The second part is "a reproduction painting of Li Gonglin's Elegant Gathering". The characters, mountains and stones, tree bark, waterside pavilion are all weaved. A combination of touching up, ke weaving and drawing are used for the detailed outlines of the characters' clothes, beard and hair, mountains and stones, waterside pavilion as well as the tree barks. This method is very popular during the Qing dynasty. It can be considered a shortcut way to achieve the best visual effect, i.e. a bid to lower the difficulties of weaving and work volume. This work is without exception.
It is difficult to ascertain the exact time of weaving the piece as there are no direct references to it in the historical records. However, the piece is referred to in third edition of the "Shi Qu Bao Ji". The editorial work of the third edition began in February 1794 and was completed in June 1817. The second edition was completed in May 1794. Therefore, the work would have been woven by 1794. We may have some information and hint on when it was woven through analysing the work.
First, the mounting should be the original. Second, only one out of the five seal impressions is "Qianlong Yu Lan Zhi Bao "(A treasure inspected by Emperor Qianlong) while the other four are "Jiaqing Yu Lan Zhi Bao" (A treasure inspected by Emperor Jiaqing), "Jiaqing Jian Shang" (Appreciated by Emperor Jiaqing), Xuantong Yu Lan Zhi Bao" (A treasure inspected by Emperor Xuantong), and "Bao Ji San Bian" (Third edition of Shi Qu Bao Ji). This explains that the hand scroll is always been kept in the Palace until the period of Xuantong. On the other hand, judging from Emperor Qianlong's usual practice and the scroll being such a treasure, Emperor Qianlong would not only make a lot of seal impressions but would also give specific instructions on the mounting. For example, the types of head wrapper, cord, clip, decorative border, fabric and mounting, etc. All these reflected Emperor Qianlong's appreciative habits and aesthetic interest. It is the ultimate pursuit for exquisiteness when it comes to mounting.
It is very likely that Emperor Qianlong who ordered the weaving of the scroll did not live to see its completion. Therefore, it could be deduced that the work was likely to have been woven between the end of the Qianlong period and the beginning of Jiaqing period.
This "Kesi Lanting tu tie" must have been the one and only work of its kind judging from various records. It was kept in the Palace until the period of Xuantong and unknown to many. How did it end up outside the palace?
The "Kesi Lanting tu tie" was recorded in the Bao Ji San Bian and originally kept in Yan Chun Ge. Yan Chun Ge, a main part of Jianfu Palace (Palace of Establishing Happiness), was located in the Western side of Jianfu Palace and its construction began in 1742. The garden of Jianfu Palace was known as the Western Garden as it was situated on the western side of the Inner Court. The entire garden occupied 4000 square metres and included the Palace, Building, Hall, Study and Pavilion. It is a unique imperial garden that was built in the early years of the Qianlong period. The treasures were kept there in the Qianlong years but the place was sealed up during the period of Jiaqing. The Yanchun Ge, Jingyi Xuan (Pavilion of Tranquil Ease) and their surrounding was burnt to the ground on 26th November 1923 (see Qing Gong Su Wen (Narrative History of the Qing Palace) edited by Zhang Naiwei and Wang Geren). The fire was apparently started by eunuchs who stole treasures from the Garden and wanted to destroy the evidence. It was fortunate that the kesi hand scroll was taken out of the Palace on 2nd November, just 23 days before the fire.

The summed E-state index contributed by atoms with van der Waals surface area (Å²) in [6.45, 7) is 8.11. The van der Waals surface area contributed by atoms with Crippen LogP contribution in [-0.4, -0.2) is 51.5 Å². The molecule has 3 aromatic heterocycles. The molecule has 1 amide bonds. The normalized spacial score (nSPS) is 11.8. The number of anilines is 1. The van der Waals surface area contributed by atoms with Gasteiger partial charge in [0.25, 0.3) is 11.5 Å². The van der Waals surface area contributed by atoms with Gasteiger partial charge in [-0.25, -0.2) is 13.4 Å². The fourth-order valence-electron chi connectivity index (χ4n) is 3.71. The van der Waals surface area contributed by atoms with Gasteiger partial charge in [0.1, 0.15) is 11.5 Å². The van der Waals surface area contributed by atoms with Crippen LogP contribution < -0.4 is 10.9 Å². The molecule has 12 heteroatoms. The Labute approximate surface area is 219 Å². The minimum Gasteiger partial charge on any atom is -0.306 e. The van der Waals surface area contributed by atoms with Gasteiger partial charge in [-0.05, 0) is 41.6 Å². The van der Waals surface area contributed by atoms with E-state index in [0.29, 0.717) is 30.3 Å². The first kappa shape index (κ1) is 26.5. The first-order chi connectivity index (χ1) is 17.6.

The "Qing Dynasty Aftermath Committee" was taking stock at the Yang Xin Dian (Hall of Cultivation of Character) in 1925 and found the lists of objects that Pu Yi had bestowed on Pu Jie. There were altogether more than 200 types of books from the Yuan, Ming and Qing dynasties as well as a thousand over pieces of calligraphy and paintings from the Tang, Song, Yuan, Ming and Qing dynasties. The "Lanting Tu Tie, one item, number 627" was recorded on the list with the date of 2nd November 1925. Although what Pu Yi did was essentially a massive migration of national treasures out of the Palace through the act of bestowing, one does not know whether to laugh or cry at this twist of history given that some treasures were actually preserved.
The large scroll of the "Lanting tu tie" is the longest piece of kesi hand scroll which we have known so far. This is also the only tie which is woven using the kesi method. This could be considered a challenge to the weaving technique of kesi. The series of method used in weaving this work could have exhausted all skills, manpower and resources. It is without doubt representative of the high level of skills mastered for kesi calligraphy in the Qing dynasty.
1714.5 BY 31.6 CM; 675 BY 12 3/8 IN.
Shiqubaoji, Sanbian, vol.6, Taipei, National Palace Museum, December, 1969, p.2805.
Xu Bangda, "Pu Yi's Painting Gifts to Pu Ji", Wenwu, no. 12, 1950.
Zhu Qiqin, Qing Inner Residence Kesi Calligraphy and Painting Works, vol. 1, Fine Art Series, vol. 4, edited by Huang Binhong and Deng Shi.
Tao Xiang, ed., Contents of Four Types of Calligraphy and Painting Works Lost from the Imperial Palaces: Painting Gifts to Pu Jie, Book Titles Series II.